Mail Ballot Vote Count for Laborer’s New Contract Set for Dec. 19

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Front, from left, DC 37 Research and Negotiations Director David Paskin, Labor Commissioner Robert Linn and Local 924 President Kyle Simmons and, standing, the bargaining committee gather after settling on the local’s new contract.

By GREGORY N. HEIRES

Laborers Local 924’s tentative new contract calls for a 5.34 percent pay rate increase and restores benefits taken away by the city after it carried out a 2012 court order for substantial hourly rate increases.

The settlement ends a 15-year period in which Laborers worked without a contract. “It has been a long struggle and we are glad the fight is finally over,” Local 924 President Kyle Simmons said.

Years of going without a contract put a great economic squeeze on Laborers.
With their pay frozen — until the court-ordered increase in 2012— many workers were forced to run up credit card bills and borrow from their pensions to get by. The economic squeeze forced some workers into bankruptcy and even caused marriages to fall apart.

The settlement — signed Nov. 15 — restores 11 paid holidays, some vacation days, four bereavement days, and paid jury duty and quarantine leave. New hires will receive five more vacation days (bringing the total days to 10), and veterans gained three more days up to 20 days, beginning Jan. 1.

Laborers will also be credited for lost annual leave and sick leave. The number of days credited to employees’ leave banks is based on the worker’s years of service.

The prolonged on again, off again contract bargaining was rooted in a disagreement over the comptroller’s finding in 2010 that the pay rates of the Laborers should be significantly increased to match the prevailing rate in the private sector. The comptroller issued another ruling, known as a “consent determination,” in 2010 that the city also disputed.

The Laborers sought to have their pay increases set outside the bargaining process for the union’s general economic agreement, which covers more than 90,000 DC 37 members.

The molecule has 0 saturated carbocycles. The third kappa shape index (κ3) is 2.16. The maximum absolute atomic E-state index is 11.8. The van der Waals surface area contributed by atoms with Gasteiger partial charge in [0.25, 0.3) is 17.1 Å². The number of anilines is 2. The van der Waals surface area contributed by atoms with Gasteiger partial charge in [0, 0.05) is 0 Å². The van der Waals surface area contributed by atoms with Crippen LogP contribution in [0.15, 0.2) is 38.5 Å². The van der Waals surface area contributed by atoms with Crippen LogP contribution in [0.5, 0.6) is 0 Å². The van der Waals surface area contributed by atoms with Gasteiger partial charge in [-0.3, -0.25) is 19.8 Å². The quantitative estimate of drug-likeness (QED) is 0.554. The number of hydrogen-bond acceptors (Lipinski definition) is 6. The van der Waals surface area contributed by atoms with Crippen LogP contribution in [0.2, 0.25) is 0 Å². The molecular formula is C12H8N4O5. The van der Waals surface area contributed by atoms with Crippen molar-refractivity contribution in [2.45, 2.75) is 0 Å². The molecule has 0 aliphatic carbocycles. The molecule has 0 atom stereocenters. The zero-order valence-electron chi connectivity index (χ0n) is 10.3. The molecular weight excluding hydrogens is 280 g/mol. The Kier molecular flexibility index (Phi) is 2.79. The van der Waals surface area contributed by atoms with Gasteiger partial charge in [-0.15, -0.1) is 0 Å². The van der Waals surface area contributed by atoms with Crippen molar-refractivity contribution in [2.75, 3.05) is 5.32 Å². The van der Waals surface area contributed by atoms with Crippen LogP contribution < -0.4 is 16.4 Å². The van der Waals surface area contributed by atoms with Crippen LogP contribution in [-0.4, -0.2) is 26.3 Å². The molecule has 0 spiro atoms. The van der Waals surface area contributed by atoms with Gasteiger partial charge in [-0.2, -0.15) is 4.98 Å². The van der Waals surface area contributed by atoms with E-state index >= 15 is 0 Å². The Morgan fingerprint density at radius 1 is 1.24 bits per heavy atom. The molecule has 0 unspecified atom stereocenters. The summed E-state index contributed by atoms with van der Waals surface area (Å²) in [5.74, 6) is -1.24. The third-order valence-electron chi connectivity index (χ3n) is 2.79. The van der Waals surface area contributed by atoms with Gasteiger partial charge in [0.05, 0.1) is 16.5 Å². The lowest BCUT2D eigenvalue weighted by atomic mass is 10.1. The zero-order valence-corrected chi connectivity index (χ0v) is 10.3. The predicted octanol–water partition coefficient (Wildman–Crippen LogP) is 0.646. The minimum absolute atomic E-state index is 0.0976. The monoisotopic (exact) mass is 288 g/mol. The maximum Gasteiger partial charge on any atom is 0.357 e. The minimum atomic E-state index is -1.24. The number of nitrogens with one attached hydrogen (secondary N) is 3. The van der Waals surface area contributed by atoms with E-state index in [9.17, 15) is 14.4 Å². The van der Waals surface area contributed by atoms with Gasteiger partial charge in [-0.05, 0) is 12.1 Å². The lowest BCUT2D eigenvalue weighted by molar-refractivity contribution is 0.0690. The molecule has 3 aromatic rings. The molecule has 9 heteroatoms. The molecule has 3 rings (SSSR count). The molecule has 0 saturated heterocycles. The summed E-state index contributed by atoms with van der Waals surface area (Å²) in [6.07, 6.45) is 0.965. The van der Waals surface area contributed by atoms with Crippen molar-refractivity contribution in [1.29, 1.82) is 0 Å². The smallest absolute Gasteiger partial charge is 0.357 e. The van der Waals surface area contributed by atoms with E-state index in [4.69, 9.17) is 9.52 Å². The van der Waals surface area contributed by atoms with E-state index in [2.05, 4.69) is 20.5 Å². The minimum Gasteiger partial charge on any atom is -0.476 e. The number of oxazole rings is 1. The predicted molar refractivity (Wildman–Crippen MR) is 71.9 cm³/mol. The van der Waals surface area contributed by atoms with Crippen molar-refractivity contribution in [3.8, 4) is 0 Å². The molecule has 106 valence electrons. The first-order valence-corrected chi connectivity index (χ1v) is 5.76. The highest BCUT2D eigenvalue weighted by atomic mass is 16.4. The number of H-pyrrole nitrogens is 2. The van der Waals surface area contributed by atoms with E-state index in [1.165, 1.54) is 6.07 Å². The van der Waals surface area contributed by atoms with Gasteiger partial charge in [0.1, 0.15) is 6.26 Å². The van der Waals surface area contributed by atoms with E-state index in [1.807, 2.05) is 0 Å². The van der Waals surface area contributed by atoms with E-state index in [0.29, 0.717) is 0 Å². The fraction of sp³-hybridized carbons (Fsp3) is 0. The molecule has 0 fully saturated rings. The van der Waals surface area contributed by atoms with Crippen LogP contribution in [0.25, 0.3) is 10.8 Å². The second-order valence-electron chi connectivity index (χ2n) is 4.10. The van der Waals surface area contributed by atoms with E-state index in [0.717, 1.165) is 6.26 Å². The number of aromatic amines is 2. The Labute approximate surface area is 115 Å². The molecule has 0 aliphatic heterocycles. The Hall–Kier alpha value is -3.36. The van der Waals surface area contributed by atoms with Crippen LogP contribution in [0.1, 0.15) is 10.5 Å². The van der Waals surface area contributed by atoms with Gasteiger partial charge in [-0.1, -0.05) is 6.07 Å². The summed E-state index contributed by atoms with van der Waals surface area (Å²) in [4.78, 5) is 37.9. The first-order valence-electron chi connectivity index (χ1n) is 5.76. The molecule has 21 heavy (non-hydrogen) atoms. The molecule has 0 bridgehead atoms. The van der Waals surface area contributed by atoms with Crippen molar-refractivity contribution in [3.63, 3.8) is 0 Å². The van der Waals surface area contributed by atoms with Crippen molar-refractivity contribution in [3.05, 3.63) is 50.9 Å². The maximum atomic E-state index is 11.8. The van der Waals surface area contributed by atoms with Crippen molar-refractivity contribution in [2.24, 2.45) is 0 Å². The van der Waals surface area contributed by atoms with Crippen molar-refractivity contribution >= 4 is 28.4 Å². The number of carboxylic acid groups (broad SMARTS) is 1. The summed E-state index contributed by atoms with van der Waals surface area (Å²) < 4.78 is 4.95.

Members with blue-collar jobs have the option of turning down the master economic agreement and instead have their raises determined by a complicated survey process overseen by the comptroller that compares their pay with that of their counterparts in the private sector.

Since the city did not accept the comptroller’s 2002 finding, the matter eventually wound up in court.

The city was angered by the substantial court-ordered hourly rate increases and the resulting high back pay. Many Laborers received six-figure packages for back pay.

Arguing that the value of the benefits combined with the rate hikes meant that the Laborers’ total compensation exceeded that of their private-sector counterparts, the city unilaterally cut the workers’ benefits and would not bargain seriously with the union until recently. The city refused to implement a second comptroller’s consent decree that covered 2002-2010 period.

The improved labor relations in the city during the de Blasio administration allowed the parties to resolve this 15-year dispute without further litigation, according to Associate General Counsel Steven Sykes, who was involved in the negotiations.

Research and Negotiations Director David Paskin reported on the new contract at the union’s monthly delegates meeting on Nov. 22. Paskin, who led the talks with the city, acknowledged the deep frustration of members over working without a contract for so long. He credited them for prevailing upon the union to pressure the city to return to the bargaining table.

The new contract covers the period from July 1, 2002, to Oct. 15, 2017. Basically, the contract mirrors the two economic agreements between the union and city covering those years.

The Laborers’ hourly rate will reach $33.07 (a 1 percent increase) in 2014, $33.57 in 2015 (1.50 percent), $33.57 (2.50 percent) in 2015, $34.41 (2.50 percent) in 2016 and $34.50 (.25 percent) in 2017.

Significantly, the contract provides for a permanent $200 increase per member of the city’s welfare fund contributions. The increase will raise the city’s annual contribution to $1,775. Under the settlement, Local 924 agreed to support a 2014 agreement on a $3.4 billion plan for health-care savings between the city and the Municipal Labor Committee, which bargains on behalf of city unions for health and welfare fund benefits.

The agreement establishes a labor-management committee to discuss possible rehiring of workers laid off during the term of the new contract.

The Local’s 350 members will vote on the agreement by a mail ballot overseen by an independent monitor. The vote count will occur on Dec. 19.

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